WWW Site for John Lawrence Bencze, Associate Professor (Emeritus), Science Education, OISE/University of Toronto


Teaching & Learning
This page consists of a collection of links to websites that deal with research relating to learning. In planning instruction and assessment & evaluation, educators need to consider the nature of student learning. If you have comments, suggestions, ideas, etc. about anything here, please write to me about them.
General Learning Theory.
Freudian Theory.
Piagetian Theory.
Maslow's Needs Hierarchy.
Multiple Intelligences.
Situated Cognition.
Sociocultural Theories.
Critical Theory.

General Learning Theory
The sites linked at right all provide perspectives and resources relating to various learning theories and principles. Many also provide relevant teaching resources. Links to many more teaching resources are provided @ Teaching.

(Go to top)

An early theory about learning that is in some use today is behaviourism. It is based on relatively subconscious responses to stimuli. The work of Skinner, Pavlov and others were influential. Many educators have serious concerns about behaviourism.
(Go to top)

Freudian Theory of Mind
Sigmund Freud was an Austrian neurologist and the founder of the psychoanalytic school of psychology. Freud is best known for his studies of sexual desire, repression, and the unconscious mind. Much of his work on the functioning of the human mind applies to learning.
  • Freud: A, B, C, D, E.
  • Freud: Learning: A, B, C, D.
  • Freud: Unconscious Mind: A, B, C, D.
  • Freud: Adolescence: A, B, C.
(Go to top)

Piagetian Stage Theory
In Piaget's cognitive development theory, it is thought that people naturally pass through a series of well-defined stages from infancy through adulthood. Piaget's work has been very influential in education, particularly with respect to the extent to which the ability to abstract from experience and, especially, to abstract without direct experience.
(Go to top)

Maslow's Hierarchy of Needs
Although the domains below are more commonly considered, an extremely important category of 'learning' (or, more correctly, development) has to do with individual needs. Too often, formal education is conceived in terms of what groups of students need, as opposed to what may be helpful to each individual. Generally, before any of the other domains can be addressed by teachers, individuals' needs must be met. Usually, students' motivation to learn depends on attention to these needs.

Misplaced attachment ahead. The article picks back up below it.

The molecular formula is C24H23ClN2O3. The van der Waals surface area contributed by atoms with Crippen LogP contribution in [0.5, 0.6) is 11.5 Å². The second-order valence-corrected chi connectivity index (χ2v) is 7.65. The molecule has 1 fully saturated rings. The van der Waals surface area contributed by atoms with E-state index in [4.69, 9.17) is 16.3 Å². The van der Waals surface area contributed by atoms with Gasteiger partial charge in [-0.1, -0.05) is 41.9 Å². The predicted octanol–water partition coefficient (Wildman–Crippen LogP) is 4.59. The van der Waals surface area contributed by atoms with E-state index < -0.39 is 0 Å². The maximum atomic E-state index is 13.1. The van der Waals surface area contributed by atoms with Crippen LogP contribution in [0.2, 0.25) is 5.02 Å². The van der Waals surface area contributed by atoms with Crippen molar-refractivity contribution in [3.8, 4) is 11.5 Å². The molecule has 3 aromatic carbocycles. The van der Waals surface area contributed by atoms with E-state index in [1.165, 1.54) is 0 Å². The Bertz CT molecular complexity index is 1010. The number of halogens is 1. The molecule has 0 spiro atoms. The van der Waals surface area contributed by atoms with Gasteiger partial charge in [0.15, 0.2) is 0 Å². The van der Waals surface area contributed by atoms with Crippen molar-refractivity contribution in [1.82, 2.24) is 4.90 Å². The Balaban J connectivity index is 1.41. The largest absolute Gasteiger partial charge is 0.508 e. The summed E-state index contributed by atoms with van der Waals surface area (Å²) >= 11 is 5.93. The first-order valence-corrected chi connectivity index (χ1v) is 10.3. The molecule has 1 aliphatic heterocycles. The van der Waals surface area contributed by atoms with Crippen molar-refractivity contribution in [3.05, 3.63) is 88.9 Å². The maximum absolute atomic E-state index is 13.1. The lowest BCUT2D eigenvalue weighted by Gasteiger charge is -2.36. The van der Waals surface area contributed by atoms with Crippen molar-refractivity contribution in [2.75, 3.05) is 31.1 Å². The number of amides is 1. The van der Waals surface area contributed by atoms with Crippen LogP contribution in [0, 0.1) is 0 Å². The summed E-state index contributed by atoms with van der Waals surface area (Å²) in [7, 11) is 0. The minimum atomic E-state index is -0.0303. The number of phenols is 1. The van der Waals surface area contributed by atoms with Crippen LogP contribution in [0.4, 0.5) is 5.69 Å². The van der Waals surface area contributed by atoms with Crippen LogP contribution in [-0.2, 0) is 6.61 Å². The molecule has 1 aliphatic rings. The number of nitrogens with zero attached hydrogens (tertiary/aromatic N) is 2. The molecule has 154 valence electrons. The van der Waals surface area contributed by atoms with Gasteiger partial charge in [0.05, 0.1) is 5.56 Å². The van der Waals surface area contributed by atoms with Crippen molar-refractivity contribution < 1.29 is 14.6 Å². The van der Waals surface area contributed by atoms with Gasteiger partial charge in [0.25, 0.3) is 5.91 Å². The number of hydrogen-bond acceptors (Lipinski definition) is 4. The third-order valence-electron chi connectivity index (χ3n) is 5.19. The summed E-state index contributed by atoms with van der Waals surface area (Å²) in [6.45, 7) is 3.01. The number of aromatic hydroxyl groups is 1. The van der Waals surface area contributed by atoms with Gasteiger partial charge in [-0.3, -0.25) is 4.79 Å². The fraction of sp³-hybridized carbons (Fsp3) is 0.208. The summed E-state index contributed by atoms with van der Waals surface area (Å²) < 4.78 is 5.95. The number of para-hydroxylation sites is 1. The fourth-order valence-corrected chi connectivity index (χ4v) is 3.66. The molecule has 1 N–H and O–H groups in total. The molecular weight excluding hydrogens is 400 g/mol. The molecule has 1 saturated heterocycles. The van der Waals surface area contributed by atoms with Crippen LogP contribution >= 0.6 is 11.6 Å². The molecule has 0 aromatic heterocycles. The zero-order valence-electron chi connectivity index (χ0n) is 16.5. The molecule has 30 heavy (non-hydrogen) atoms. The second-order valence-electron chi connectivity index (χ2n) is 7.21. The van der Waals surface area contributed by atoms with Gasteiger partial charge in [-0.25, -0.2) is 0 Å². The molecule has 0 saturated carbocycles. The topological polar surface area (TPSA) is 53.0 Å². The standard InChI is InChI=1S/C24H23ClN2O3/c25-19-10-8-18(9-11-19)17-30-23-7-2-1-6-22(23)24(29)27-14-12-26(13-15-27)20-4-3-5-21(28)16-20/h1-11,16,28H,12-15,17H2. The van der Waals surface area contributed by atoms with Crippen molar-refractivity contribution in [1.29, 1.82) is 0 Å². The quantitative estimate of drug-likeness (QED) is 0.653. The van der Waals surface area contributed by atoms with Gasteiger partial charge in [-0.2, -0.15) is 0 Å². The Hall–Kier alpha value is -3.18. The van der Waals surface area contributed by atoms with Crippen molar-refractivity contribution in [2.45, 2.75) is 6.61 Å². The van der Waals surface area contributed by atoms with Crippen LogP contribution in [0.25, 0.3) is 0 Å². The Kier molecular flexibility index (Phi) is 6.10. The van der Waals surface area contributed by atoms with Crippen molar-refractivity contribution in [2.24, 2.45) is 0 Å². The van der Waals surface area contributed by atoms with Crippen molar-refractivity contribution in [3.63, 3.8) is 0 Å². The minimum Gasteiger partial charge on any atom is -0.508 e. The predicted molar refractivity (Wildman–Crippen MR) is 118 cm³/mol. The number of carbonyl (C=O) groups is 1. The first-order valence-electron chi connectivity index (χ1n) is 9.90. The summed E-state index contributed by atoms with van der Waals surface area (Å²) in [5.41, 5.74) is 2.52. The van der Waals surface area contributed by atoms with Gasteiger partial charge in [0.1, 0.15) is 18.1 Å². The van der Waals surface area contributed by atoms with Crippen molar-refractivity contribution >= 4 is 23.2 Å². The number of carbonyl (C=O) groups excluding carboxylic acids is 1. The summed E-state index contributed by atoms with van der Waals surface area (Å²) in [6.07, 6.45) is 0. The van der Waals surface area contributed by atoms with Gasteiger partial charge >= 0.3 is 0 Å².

(Go to top)

Multiple Intelligences Theory
Research into human brain structure & function suggests that each of us possesses unique sets of cognitive strengths - or, "intelligences." With this in mind, many educators have developed pedagogical perspectives, frameworks and practices that provide for such differences.
(Go to top)

Situated Cognition
Teaching & learning are dependent upon myriad variables affecting particular teaching & learning situations - "contexts." Those holding this view abhor excessive pre-specification of outcomes and teaching approaches.
(Go to top)

A domain of learning that many believe is a major contributor to (and indicator of) successful learning is metacognition; i.e., thinking about your thinking. There are various levels of this, including metacognitive awareness and control (self-regulation).
(Go to top)

Socio-cultural Theories
Many teaching and learning principles, such as Piagetian stage theory, tend to focus on the individual. Such 'internalist' theories have a relatively long history. More recently, 'externalist' theories have been developed. These consider factors external to the individual, such as the dominate society in which people live. This is a broad category and includes some topics already grouped on this page, such as Critical Theory.
(Go to top)

Critical Theory
One could take the view that knowledge, once developed and tested by professionals is beyond repproach. In schools, students would simply be expected to learn and accept that knowledge and not question its sources, rationale for existence, effects of it on those who accept that knowledge or, crucially, benefits to those who may develop and/or promote that knowledge. The opposite view of knowledge, a critical stance, is that all knowledge may serve someone's interests and, accordingly, users are advised to be critical of all knowledge claims.

(Go to top)